Treatment

Treatment

Is “Mediocrity” the New Standard Protocol?

Based on returned surveys from 1,141 experienced hearing aid users and 884 new users, Kochkin et al (2010) reported that "quality control at the point of dispensing has not kept pace with technological improvements…there is great variability in the hearing aid fitting process, and it appears that critical aspects of the fitting protocol are not followed, despite general consensus among all the professional societies…." 

The authors noted the top 10 key mistakes made by dispensing professionals included:

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Cochlear Implants, Aging, and Speech-in-Noise

Fullgrabe and Moore (2015) recently reported that (even) for older people with normal hearing, speech-in-noise ability does indeed, decline with age. Therefore, Fullgrabe and Moore recommended tests beyond the audiogram to assess older people and their hearing/listening ability, and they reported it is necessary to take age into account, when addressing the audiological needs of older patients.

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Hearing Aids Compared to Combination Devices in Tinnitus Management

Henry et al (2015) investigated whether typical hearing aid fittings for tinnitus are more effective than hearing aids with built in noise/sound generators. Of note, the authors were unable to find previous investigations that addressed these exact same parameters. Parazzini et al (2011) determined that tinnitus therapy was equally effective with sound generators and open-fit hearing aids and, indeed, the net improvement across the two different sound sources was identical and indistinguishable (see Beck, 2011). 

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Real-Ear Measures: Status Quo 2015

Sanders et al (2015) report that not only are real-ear measures (REMs) an important part of all hearing aid best practice guidelines, REMs are simply a necessary part of each fitting. They note, as a result of acquiring REMs, it is likely “considerable subsequent adjustments” would need to be made to bring the hearing aid fitting into compliance with the prescription selected, such as NAL-NL2 or DSL v5.0.

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Acoustic Neuroma Patient Needs and Concerns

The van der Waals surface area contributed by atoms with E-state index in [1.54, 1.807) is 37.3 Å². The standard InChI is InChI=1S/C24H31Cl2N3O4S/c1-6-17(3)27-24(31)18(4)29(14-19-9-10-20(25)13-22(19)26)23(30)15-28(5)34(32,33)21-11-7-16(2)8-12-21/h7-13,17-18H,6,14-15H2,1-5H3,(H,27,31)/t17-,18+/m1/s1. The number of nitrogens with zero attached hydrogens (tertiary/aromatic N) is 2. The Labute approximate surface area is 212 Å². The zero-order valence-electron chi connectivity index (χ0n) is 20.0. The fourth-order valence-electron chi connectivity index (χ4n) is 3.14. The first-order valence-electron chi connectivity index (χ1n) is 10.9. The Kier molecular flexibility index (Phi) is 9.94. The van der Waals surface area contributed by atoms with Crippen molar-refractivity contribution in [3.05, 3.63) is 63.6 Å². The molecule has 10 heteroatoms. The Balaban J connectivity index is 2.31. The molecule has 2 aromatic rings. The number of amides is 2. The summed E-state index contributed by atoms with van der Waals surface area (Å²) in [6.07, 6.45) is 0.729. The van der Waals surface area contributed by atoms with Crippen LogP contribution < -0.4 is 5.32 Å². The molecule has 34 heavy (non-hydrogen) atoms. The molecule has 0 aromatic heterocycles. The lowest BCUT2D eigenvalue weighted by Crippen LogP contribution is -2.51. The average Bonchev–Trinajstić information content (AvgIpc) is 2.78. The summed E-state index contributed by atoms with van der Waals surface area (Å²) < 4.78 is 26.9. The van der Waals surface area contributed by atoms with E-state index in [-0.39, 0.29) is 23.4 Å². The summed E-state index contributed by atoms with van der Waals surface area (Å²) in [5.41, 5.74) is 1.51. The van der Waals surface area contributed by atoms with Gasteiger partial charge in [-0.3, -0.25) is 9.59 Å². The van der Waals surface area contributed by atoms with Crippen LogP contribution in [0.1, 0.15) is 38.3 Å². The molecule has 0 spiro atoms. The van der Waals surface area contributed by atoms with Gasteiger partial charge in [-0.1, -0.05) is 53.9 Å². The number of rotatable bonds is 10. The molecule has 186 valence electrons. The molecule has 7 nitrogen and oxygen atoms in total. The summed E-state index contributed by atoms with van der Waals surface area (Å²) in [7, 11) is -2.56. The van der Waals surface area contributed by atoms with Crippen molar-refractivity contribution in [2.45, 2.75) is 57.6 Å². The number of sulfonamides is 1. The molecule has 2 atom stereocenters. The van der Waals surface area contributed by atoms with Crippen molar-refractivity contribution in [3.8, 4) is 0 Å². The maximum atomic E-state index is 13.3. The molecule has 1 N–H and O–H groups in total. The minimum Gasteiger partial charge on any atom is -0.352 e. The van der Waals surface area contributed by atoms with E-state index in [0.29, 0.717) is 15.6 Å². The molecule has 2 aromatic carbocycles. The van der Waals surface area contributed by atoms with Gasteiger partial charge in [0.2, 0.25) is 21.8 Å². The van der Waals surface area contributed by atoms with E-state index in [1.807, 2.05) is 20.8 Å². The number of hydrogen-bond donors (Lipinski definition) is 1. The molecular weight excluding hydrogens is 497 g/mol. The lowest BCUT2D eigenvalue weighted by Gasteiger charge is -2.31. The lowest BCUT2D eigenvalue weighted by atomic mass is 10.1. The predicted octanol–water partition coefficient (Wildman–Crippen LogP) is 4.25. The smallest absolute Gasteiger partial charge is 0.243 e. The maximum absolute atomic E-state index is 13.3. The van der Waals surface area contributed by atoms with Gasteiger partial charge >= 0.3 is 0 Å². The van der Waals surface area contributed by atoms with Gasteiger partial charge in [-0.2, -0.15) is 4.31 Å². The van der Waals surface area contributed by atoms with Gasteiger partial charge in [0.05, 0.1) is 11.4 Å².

Leong and Lesser (2015) reported that 880 members of the British Acoustic Neuroma Association were e-mailed a survey of which 480 were returned from people who had been diagnosed and treated for acoustic neuroma, and 465 had complete data, used for analysis. Acoustic neuroma treatment ranged from surgical excision for 47 percent of the respondents, stereotactic radiosurgery was the treatment for 25 percent, some 23 percent  had serial MRIs, and the remaining 5 percent had surgery and stereotactic radiosurgery. 

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NAL vs DSL in Children with Severe-to-Profound Hearing Loss

Ching et al (2015) report on prescribed and measured gain, as prescribed by NAL-NL1 and DSL v5, using the Phonak Naida V SP hearing aid. Sixteen children (aged 7 to 17 years) with severe-to-profound sensorineural hearing loss (SNHL) participated. The Speech Intelligibility Index (SII) and estimated loudness of the fittings were calculated with input loudness levels of 50 (low), 65 (medium), and 80 dB (high) SPL. Of note, NAL aims to maximize speech intelligibility, whereas DSL aims to normalize loudness.

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Cochlear Implants and Pediatric Post-Op Pain and Dizziness

Birman, Gibson, and Elliott (2015) evaluated post-operative surgical pain in children (ages 16 years and younger), following cochlear implant surgery via assessment of analgesia use. Between August 2010 and November 2012, 98 children were implanted, 61 were reported. Of the 61 children who were reported, 19 children required no pain relief and 42 children used paracetamol (aka acetaminophen in the United States) Additionally, 1 child required oxycodeine for 1 day (following bilateral implant surgery), and codeine phosphate was used by 1 child for 3 days.

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Frequency Lowering for Patients with Mild-to-Moderate SNHL?

Alexander, Kopun, and Stelmachowicz (2014) report their results with regard to two frequency lowering protocols: (1) frequency transposition (FT) via the Widex Inteo (source region spanned 4.2 to 7 kHz, target region spanned 2.1 to 3.5 kHz) and (2) non-linear frequency compression (NFC) via the Phonak Naida (source region was spanned 4 to 6 kHz and target region was 4 to 4.7 k Hz).

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Non-Linear Frequency Compression and Speech Identification in Children

Hillock-Dunn et al evaluated 17 children (ages 9 to 17 years) with mild-to-profound sensorineural hearing loss (SNHL) with respect to two measures: (1) consonant identification in quiet and (2) spondee identification in noise. The researchers provided the Phonak Naida V SP “laboratory” non-linear frequency compression (NLFC) hearing aid, which allows NLFC to be turned on and off in the same device. Hearing aids were programmed to DSL v 5.0 targets.

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Re-Implanting Cochlear Implants

Mahtani et al (2014) report that the experience of some 30 adults (32 ears) who had re-implantation of their cochlear implants (CI) due to device failure for 17 patients, infection for 4 patients, pain for 2 patients, change to multi-channel device for 2 patients, head trauma for 2 patients, displaced device for 2 patients, partial insertion for 1 patient, and unknown for 2 patients.

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